A pro-Arab site reports that yesterday,
A big number of Jewish settlers entered the holy Aqsa mosque on Monday morning under heavy police escort. Eyewitnesses inside the holy site told the PIC reporter that special police units protected the settlers during their stroll in the mosque. They said that the settlers toured the mosque’s various plazas, utilities, and historical wall near the Marwani mosque.
Here are some pics:
Chanukah, of course, is the most appropriate holiday to visit the Temple Mount.
The whole essence of the holiday – the oil miracle - is not only connected in a ritual fashion to the Temple Mount but there is also Israel’s sovereignty in its land that is a crucial factor of the holiday.
In [the era of] the Second Temple, the Greek kingdom issued decrees against the Jewish people, [attempting to] nullify their faith and refusing to allow them to observe the Torah and its commandments. They extended their hands against their property and their daughters; they entered the Sanctuary, wrought havoc within, and made the sacraments impure. The Jews suffered great difficulties from them, for they oppressed them greatly until the God of our ancestors had mercy upon them, delivered them from their hand, and saved them. The sons of the Hasmoneans, the High Priests, overcame [them], slew them, and saved the Jews from their hand.They appointed a king from the priests, and sovereignty returned to Israel for more than 200 years, until the destruction of the Second Temple. When the Jews overcame their enemies and destroyed them, they entered the Sanctuary; this was on the twenty-fifth of Kislev. They could not find any pure oil in the Sanctuary, with the exception of a single cruse. It contained enough oil to burn for merely one day. They lit the arrangement of candles from it for eight days2 until they could crush olives and produce pure oil.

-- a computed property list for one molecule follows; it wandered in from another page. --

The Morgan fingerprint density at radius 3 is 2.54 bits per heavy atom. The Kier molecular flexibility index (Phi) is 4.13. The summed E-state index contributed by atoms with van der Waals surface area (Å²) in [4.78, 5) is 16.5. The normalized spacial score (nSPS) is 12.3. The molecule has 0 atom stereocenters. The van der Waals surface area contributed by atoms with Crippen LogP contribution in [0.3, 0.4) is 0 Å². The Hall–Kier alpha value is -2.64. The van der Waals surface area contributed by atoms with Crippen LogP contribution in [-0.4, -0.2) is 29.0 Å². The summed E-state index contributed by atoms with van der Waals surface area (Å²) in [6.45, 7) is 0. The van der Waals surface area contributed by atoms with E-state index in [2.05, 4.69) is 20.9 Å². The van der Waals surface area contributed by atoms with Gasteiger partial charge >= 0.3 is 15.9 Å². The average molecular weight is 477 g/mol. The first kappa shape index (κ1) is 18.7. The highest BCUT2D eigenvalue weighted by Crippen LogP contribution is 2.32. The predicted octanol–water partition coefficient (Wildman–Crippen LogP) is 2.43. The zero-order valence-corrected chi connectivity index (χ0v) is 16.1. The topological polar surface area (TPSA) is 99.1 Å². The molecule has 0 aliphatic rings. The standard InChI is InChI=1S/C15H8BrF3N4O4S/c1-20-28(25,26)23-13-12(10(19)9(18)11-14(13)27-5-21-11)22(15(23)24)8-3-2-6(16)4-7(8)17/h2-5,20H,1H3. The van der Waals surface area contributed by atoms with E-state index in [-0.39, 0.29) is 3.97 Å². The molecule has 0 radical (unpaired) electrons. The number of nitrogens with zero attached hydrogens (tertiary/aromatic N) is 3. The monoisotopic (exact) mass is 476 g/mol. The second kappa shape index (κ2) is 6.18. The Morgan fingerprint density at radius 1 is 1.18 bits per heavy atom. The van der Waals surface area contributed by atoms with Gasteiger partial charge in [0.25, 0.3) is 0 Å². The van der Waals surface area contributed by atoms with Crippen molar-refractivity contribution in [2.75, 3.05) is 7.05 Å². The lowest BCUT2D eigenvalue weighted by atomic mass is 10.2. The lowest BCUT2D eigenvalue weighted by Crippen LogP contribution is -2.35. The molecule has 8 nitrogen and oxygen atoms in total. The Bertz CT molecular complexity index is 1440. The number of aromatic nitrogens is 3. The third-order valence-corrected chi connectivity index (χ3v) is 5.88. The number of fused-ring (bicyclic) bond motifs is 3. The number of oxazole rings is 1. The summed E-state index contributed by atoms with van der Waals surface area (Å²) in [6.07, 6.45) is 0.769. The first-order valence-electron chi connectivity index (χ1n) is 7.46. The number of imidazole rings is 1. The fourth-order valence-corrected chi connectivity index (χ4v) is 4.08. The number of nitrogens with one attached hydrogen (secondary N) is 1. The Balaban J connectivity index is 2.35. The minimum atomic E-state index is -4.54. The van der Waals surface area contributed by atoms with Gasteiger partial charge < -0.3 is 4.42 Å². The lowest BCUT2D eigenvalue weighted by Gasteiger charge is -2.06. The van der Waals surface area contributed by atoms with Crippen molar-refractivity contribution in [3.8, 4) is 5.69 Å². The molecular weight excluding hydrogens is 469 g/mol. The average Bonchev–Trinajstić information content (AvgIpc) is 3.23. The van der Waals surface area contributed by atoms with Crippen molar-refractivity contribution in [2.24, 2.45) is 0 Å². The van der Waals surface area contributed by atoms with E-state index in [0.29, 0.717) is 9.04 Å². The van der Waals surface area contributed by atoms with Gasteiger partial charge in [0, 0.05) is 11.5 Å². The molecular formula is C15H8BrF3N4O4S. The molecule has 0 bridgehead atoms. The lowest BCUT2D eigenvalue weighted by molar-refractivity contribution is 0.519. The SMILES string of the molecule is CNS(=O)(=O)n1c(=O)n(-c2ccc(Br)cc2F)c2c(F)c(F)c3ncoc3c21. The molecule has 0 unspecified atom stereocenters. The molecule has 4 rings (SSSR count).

As we see, both the religious and the political elements of our national ethos are bound up in this holiday and they are intrinsically connected to the Temple Mount.
Visiting the Temple Mount would be an appropriate holiday outing. There are many groups (here; and here; and also here) that can be contacted if you wish to be strictly observant about the Halachic issues of where one can and cannot enter while in the Temple Mount compound, which currently is much larger than the original 500 cubit square precinct, leaving much room for presence.
If you still feel a bit unsure, at this point, why not join the around-the-Temple-Mount-gates walk? Get to know the outside, before entering inside.
This Thursday, congregating at 6:30 PM and starting from the Western Wall Plaza at 7 PM, at the tunnel leading to the Muslim Quarter (at the bottom of the steps leading into the Plaza).
Remember, to be Jewish is to always ascend.
And Happy Chanukah! Light up!!